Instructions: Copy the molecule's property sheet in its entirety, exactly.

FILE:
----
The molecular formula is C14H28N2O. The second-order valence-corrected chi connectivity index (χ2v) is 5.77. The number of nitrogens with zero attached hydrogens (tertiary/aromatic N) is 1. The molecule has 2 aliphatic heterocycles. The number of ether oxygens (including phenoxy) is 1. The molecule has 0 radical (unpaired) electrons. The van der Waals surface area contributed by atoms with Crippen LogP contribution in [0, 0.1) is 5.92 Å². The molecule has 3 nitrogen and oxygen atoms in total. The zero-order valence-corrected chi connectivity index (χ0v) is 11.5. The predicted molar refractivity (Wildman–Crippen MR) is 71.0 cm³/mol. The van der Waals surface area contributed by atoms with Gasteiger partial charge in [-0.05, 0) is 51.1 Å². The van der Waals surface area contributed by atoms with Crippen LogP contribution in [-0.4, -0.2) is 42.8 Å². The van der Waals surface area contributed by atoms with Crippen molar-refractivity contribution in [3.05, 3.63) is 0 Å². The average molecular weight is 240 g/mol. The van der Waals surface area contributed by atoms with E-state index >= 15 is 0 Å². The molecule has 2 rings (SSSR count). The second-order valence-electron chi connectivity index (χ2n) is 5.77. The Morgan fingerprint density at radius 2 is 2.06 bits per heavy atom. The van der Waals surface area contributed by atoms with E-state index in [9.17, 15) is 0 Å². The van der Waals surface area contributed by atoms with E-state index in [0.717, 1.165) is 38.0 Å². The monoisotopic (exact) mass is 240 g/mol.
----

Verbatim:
The molecular formula is C14H28N2O. The second-order valence-corrected chi connectivity index (χ2v) is 5.77. The number of nitrogens with zero attached hydrogens (tertiary/aromatic N) is 1. The molecule has 2 aliphatic heterocycles. The number of ether oxygens (including phenoxy) is 1. The molecule has 0 radical (unpaired) electrons. The van der Waals surface area contributed by atoms with Crippen LogP contribution in [0, 0.1) is 5.92 Å². The molecule has 3 nitrogen and oxygen atoms in total. The zero-order valence-corrected chi connectivity index (χ0v) is 11.5. The predicted molar refractivity (Wildman–Crippen MR) is 71.0 cm³/mol. The van der Waals surface area contributed by atoms with Gasteiger partial charge in [-0.05, 0) is 51.1 Å². The van der Waals surface area contributed by atoms with Crippen LogP contribution in [-0.4, -0.2) is 42.8 Å². The van der Waals surface area contributed by atoms with Crippen molar-refractivity contribution in [3.05, 3.63) is 0 Å². The average molecular weight is 240 g/mol. The van der Waals surface area contributed by atoms with E-state index >= 15 is 0 Å². The molecule has 2 rings (SSSR count). The second-order valence-electron chi connectivity index (χ2n) is 5.77. The Morgan fingerprint density at radius 2 is 2.06 bits per heavy atom. The van der Waals surface area contributed by atoms with E-state index in [9.17, 15) is 0 Å². The van der Waals surface area contributed by atoms with E-state index in [0.717, 1.165) is 38.0 Å². The monoisotopic (exact) mass is 240 g/mol.